The Merit of Wikipedia

Do you use and reference good ol’ Wikipedia? I do. Quite a lot. Lately, there have been pesky pop-ups all over the site. Being adept at ignoring online advertising, I never noticed what they were about. I didn’t want to know.

To avoid even subliminal persuasion, I stare out the window while finding the close “X” with my peripheral vision, then swiftly stab it with a mouse click. I will not be manipulated.

Today, however, for some odd reason (possibly the, after all, irresistible manipulative force of repetition), I looked at the Wikipedia pop-up. Whoops. The Free Encyclopedia is my friend, of course, yet the glimpse was a persuasion-suckered slip-up, and I got an unwanted eyeful.

But, then…

It turns out that I’m honestly glad I did. Upon reading the pop-up message, I felt a swell of PRIDE. This is what the pop-up said:

To all our readers in the U.S., we will get straight to the point: This Wednesday we ask you to protect Wikipedia’s independence. Time is running out in 2017 to help us. We depend on donations averaging about $15. Only a tiny portion of our readers give. If everyone reading this gave $3, we could keep Wikipedia thriving for years to come. That’s right, the price of your Wednesday coffee is all we need.

When I made Wikipedia a non-profit, people warned me I’d regret it. Over a decade later, it’s the only top ten site run by a non-profit and a community of volunteers. Has it crossed my mind how much money we could have made if it had ads? Sure. But it wouldn’t be the same. We wouldn’t trust it. Our annual budget is minuscule compared to most of the tech giants, yet our impact is absolutely enormous. Please help keep Wikipedia online and growing. Thank you.”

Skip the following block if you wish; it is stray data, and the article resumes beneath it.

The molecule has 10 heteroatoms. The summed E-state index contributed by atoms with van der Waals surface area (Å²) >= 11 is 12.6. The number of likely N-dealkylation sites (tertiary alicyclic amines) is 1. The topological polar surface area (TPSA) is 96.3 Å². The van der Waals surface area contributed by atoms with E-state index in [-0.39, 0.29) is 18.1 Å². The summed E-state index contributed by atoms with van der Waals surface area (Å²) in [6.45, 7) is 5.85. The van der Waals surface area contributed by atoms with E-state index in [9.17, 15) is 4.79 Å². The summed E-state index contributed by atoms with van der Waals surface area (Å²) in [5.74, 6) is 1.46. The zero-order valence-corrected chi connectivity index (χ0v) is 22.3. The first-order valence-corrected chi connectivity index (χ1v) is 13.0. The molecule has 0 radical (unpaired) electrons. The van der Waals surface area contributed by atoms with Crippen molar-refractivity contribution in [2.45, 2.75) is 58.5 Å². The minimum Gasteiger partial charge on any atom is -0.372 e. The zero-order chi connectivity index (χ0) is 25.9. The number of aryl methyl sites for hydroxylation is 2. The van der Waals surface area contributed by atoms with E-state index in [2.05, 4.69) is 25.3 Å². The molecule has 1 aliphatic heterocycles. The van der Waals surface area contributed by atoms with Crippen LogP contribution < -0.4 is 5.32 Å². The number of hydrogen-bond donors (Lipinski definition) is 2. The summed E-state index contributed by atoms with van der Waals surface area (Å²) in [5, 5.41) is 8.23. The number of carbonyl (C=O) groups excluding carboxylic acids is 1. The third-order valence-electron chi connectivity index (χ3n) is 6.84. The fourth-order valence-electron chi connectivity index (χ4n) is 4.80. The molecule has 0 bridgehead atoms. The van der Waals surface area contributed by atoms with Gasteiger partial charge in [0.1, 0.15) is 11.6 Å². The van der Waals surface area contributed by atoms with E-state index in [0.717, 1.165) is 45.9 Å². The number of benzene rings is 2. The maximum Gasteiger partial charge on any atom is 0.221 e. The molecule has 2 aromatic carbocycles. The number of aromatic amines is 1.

Jimmy Wales, Wikipedia Founder

Rewarding the Good Guys

Wikipedia had not even been near my Little-Giving List. But now that I pause to think about it, I’m in genuine awe of them! Wikipedia is the only nonprofit among the Top Ten Websites. They have a minuscule budget, seem to appreciate minuscule donations, and make an enormous impact. I feel a tsunami-sized urge come over me to… reward the good.

While my own philanthropy may not exactly be largess (a pun!), it is pure pleasure to reward meritorious good guys. And, when joined by a thousand other people with the same urge to — reward the good — it will make a huge difference to Wikipedia.

Hmmm… where is that list of the original humble-donation recipients? I’ve been meaning to send them all thankful, if modest, merit rewards. Since we’ve entered the holiday season, now is a good time to get to it.

[Why the bolded phrases? Just trying out the Repetition Persuasion Technique for a worthy cause: Rewarding the Good.]

‘Tis the Season to Give! ❤


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